J.K. Rowling, author of Harry PotterAfter several years of voracious fans re-reading Harry Potter and waiting impatiently for the sometimes-enigmatic author to breath a word about her next novel, J.K. Rowling has finally announced her next novel. It’s coming from Little, Brown, doesn’t have a title, isn’t related to Harry Potter and is aimed at an adult audience. I can almost hear you salivating with unbound excitement and lust.

Via Booktrade:

“Although I’ve enjoyed writing it every bit as much, my next book will be very different to the Harry Potter series, which has been published so brilliantly by Bloomsbury and my other publishers around the world. The freedom to explore new territory is a gift that Harry’s success has brought me, and with that new territory it seemed a logical progression to have a new publisher. I am delighted to have a second publishing home in Little, Brown, and a publishing team that will be a great partner in this new phase of my writing life.”

Of course, we find out little-to-nothing about the book, but it’s nice nonetheless to know that Rowling’s ready to break her relative radio silence and has proceeded far enough along with the novel to sign a deal. Any guesses what type of novel she’ll write? More importantly, though, do you think she will fall victim to Stephen R. Donaldson’s theory that fans follow series around, rather than authors?

  • Justin February 23, 2012 at 8:57 am

    She’ll be fine for at least the first book regardless of subject. After that? She’ll have to deliver something her fans want to read or something that will attract new fans. Given the huge crossover appeal of HP to all walks of life, I don’t think either requirement will be hard to meet.

  • Andrew Liptak February 23, 2012 at 9:09 am

    I suspect she won’t have trouble finding an audience.

  • neth February 23, 2012 at 12:30 pm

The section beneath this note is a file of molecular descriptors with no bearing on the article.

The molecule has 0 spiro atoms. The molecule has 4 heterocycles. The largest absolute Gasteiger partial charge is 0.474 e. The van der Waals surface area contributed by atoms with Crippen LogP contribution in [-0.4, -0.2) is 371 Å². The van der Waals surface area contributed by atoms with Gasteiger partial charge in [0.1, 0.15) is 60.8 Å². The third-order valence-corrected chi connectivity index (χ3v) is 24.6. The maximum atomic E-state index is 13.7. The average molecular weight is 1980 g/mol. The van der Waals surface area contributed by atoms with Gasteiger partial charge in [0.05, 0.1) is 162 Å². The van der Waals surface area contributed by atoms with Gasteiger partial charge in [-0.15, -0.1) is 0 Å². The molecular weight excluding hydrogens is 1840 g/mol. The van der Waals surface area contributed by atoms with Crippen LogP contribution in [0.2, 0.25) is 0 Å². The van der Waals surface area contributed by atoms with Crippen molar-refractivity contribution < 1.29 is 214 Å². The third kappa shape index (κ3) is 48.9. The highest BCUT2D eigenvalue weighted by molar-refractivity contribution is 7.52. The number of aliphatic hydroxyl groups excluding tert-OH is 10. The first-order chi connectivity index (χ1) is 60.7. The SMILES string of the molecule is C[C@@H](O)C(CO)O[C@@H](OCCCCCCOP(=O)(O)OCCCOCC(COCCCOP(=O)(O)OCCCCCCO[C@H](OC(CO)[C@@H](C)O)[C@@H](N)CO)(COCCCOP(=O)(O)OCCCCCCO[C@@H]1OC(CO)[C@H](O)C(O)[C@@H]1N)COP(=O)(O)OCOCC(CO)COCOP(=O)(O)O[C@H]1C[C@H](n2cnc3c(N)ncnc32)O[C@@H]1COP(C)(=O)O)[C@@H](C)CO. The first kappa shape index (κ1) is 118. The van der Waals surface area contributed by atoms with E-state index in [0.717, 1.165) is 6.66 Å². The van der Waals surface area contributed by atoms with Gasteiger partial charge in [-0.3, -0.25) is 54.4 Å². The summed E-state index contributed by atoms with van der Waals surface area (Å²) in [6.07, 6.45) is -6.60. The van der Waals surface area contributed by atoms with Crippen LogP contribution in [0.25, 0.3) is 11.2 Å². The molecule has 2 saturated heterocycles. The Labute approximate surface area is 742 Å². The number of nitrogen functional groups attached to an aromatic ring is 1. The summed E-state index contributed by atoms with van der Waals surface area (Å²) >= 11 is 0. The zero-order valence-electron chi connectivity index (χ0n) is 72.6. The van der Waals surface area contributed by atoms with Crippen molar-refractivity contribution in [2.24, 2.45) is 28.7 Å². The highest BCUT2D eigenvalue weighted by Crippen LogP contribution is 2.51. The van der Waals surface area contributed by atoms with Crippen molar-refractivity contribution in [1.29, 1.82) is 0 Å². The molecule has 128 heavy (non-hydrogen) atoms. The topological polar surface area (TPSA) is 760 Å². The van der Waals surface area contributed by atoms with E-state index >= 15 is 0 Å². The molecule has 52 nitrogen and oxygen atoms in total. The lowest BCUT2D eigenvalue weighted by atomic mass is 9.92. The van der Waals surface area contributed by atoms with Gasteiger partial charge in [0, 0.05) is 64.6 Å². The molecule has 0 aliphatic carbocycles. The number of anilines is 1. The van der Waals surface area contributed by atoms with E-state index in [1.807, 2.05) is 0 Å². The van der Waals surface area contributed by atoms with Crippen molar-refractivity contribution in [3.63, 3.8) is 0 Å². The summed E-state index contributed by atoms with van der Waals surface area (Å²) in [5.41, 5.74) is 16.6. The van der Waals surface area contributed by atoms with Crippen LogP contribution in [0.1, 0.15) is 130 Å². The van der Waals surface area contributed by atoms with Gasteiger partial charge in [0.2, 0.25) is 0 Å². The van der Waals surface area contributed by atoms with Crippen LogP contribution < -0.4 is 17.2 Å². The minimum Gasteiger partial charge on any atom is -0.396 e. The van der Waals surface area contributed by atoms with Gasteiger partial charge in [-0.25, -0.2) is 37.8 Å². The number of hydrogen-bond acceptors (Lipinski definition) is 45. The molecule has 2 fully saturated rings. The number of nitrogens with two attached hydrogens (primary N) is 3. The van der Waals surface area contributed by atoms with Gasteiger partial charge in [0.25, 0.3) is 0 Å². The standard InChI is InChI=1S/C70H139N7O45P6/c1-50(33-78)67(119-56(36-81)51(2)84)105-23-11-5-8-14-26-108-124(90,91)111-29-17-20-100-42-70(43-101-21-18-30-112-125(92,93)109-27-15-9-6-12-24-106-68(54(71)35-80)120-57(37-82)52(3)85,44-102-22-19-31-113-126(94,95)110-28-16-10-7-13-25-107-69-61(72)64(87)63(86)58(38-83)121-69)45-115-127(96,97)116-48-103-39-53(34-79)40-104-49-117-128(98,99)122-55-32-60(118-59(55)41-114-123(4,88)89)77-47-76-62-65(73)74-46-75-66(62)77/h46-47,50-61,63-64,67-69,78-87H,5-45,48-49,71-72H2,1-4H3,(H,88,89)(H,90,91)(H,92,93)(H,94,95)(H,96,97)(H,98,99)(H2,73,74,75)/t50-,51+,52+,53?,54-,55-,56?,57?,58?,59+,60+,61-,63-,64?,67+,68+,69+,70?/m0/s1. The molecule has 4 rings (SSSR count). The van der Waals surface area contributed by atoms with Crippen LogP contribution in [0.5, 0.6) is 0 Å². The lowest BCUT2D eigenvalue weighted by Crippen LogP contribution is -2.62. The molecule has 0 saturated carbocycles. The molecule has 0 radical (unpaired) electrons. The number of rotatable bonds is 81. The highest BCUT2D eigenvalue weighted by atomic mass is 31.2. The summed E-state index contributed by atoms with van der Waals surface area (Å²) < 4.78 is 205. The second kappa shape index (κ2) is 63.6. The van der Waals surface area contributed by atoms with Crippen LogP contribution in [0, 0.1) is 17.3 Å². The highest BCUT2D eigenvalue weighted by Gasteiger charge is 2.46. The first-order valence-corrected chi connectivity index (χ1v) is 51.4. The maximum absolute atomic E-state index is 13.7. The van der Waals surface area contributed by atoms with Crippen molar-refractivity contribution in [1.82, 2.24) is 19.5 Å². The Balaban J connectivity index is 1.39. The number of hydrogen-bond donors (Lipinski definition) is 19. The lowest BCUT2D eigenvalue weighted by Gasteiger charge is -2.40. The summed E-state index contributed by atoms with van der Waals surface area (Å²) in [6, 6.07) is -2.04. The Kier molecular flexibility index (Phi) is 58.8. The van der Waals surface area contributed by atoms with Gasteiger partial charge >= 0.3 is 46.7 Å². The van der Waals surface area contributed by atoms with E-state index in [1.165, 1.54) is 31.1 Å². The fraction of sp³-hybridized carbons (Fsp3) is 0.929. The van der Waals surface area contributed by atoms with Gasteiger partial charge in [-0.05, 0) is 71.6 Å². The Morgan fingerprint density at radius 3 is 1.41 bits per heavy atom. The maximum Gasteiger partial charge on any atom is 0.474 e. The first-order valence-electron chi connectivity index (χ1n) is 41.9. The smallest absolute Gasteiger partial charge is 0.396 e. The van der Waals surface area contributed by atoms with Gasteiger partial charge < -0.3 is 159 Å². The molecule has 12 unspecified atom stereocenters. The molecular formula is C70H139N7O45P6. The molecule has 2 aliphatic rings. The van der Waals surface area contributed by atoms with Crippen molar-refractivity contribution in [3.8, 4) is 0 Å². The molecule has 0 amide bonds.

it doesnt’ do all that much for me. As much as I loved the HP books, they had a lot of flaws and showed surprising little advance in Rowling’s wrting ability as they progressed. So, at the moment, her entering an adult market doesn’t get me excited.

    This could change once we get an idea of what the actual book is about, but she’ll need to have become a much better writer to keep my interest. I could forgive a lot in a YA setting that I won’t be able to let slide in adult-oriented fiction.

  • Bibliotropic February 23, 2012 at 3:47 pm

    I’m looking forward to seeing just what she’s going to be done. I enjoy her writing style and the creativity she’s shown, and knowing that she’s going to be working on something else makes me really curious!

  • Tom Lloyd February 24, 2012 at 1:41 am

    She’ll be fine, even if her readership is halved it’s still a massive bestseller. The press release doesn’t mean she’s actually written anything however, only that she’s given some sort of an idea to the publisher who’s signed it up – maybe a 1 page outline frankly. The fact that she’s planning it is enough to get them to hand over money, but once they do they can’t hide how much they’ve spent for long without issuing a press release!

  • Daniel Abraham February 24, 2012 at 10:59 am

    My take away from this is that — whatever you think of her ability — she’s a writer after all. She has absolutely no meaningful financial incentive to put out a new book that will inevitably be savaged by critics, mocked by her detractors, and sell less than her previous work, and she’s doing it anyway. That’s the mark of someone who’s doing this because her soul demands it.

    God bless her, and poor bunny, I sez.

  • aidan February 24, 2012 at 11:03 am

    Also interesting is that she’s going through a traditional publisher, instead of self-publishing the novel. Anyone with theories on why she’s gone this route?

  • neth February 24, 2012 at 11:07 am

    My guess is that she wants to support traditional publishers and bookstores. She’s already rich and while I’m sure she’s going to be paid hansomely for this, as Daniel points out above, she’s not in this for the money.

  • Daniel Abraham February 24, 2012 at 6:28 pm

    Plus which traditional publishers actually do a lot of the scut work. I’m really interested in the self-publishing opportunities and markets, and I think they can do some really exciting things. But I *really* like working with the traditional guys.